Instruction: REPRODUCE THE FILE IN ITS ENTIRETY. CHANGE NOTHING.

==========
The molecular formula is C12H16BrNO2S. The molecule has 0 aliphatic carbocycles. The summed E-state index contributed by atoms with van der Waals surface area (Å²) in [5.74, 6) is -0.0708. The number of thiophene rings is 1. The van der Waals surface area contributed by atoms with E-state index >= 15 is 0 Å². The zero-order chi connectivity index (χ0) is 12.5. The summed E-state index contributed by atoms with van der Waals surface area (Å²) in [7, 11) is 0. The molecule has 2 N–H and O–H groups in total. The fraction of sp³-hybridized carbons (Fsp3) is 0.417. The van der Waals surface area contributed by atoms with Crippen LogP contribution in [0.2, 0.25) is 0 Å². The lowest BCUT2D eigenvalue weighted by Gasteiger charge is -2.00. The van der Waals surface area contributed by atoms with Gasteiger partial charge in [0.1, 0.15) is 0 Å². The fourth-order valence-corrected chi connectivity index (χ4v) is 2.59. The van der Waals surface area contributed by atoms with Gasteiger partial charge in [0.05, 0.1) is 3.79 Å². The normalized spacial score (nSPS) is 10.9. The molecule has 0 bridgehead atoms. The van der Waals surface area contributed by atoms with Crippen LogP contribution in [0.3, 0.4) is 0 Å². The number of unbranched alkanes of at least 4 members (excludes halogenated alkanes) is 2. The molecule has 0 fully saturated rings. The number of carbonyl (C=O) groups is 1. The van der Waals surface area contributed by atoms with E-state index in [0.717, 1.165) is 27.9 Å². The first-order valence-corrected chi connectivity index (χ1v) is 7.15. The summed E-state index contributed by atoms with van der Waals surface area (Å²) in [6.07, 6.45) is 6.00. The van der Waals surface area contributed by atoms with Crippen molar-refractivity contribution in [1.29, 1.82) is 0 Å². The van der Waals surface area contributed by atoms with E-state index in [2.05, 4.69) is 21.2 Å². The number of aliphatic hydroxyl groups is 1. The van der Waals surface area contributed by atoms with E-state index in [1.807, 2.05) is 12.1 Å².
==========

The molecular formula is C12H16BrNO2S. The molecule has 0 aliphatic carbocycles. The summed E-state index contributed by atoms with van der Waals surface area (Å²) in [5.74, 6) is -0.0708. The number of thiophene rings is 1. The van der Waals surface area contributed by atoms with E-state index >= 15 is 0 Å². The zero-order chi connectivity index (χ0) is 12.5. The summed E-state index contributed by atoms with van der Waals surface area (Å²) in [7, 11) is 0. The molecule has 2 N–H and O–H groups in total. The fraction of sp³-hybridized carbons (Fsp3) is 0.417. The van der Waals surface area contributed by atoms with Crippen LogP contribution in [0.2, 0.25) is 0 Å². The lowest BCUT2D eigenvalue weighted by Gasteiger charge is -2.00. The van der Waals surface area contributed by atoms with Gasteiger partial charge in [0.1, 0.15) is 0 Å². The fourth-order valence-corrected chi connectivity index (χ4v) is 2.59. The van der Waals surface area contributed by atoms with Gasteiger partial charge in [0.05, 0.1) is 3.79 Å². The normalized spacial score (nSPS) is 10.9. The molecule has 0 bridgehead atoms. The van der Waals surface area contributed by atoms with Crippen LogP contribution in [0.3, 0.4) is 0 Å². The number of unbranched alkanes of at least 4 members (excludes halogenated alkanes) is 2. The molecule has 0 fully saturated rings. The number of carbonyl (C=O) groups is 1. The van der Waals surface area contributed by atoms with E-state index in [0.717, 1.165) is 27.9 Å². The first-order valence-corrected chi connectivity index (χ1v) is 7.15. The summed E-state index contributed by atoms with van der Waals surface area (Å²) in [6.07, 6.45) is 6.00. The van der Waals surface area contributed by atoms with Crippen molar-refractivity contribution in [1.29, 1.82) is 0 Å². The van der Waals surface area contributed by atoms with E-state index in [2.05, 4.69) is 21.2 Å². The number of aliphatic hydroxyl groups is 1. The van der Waals surface area contributed by atoms with E-state index in [1.807, 2.05) is 12.1 Å².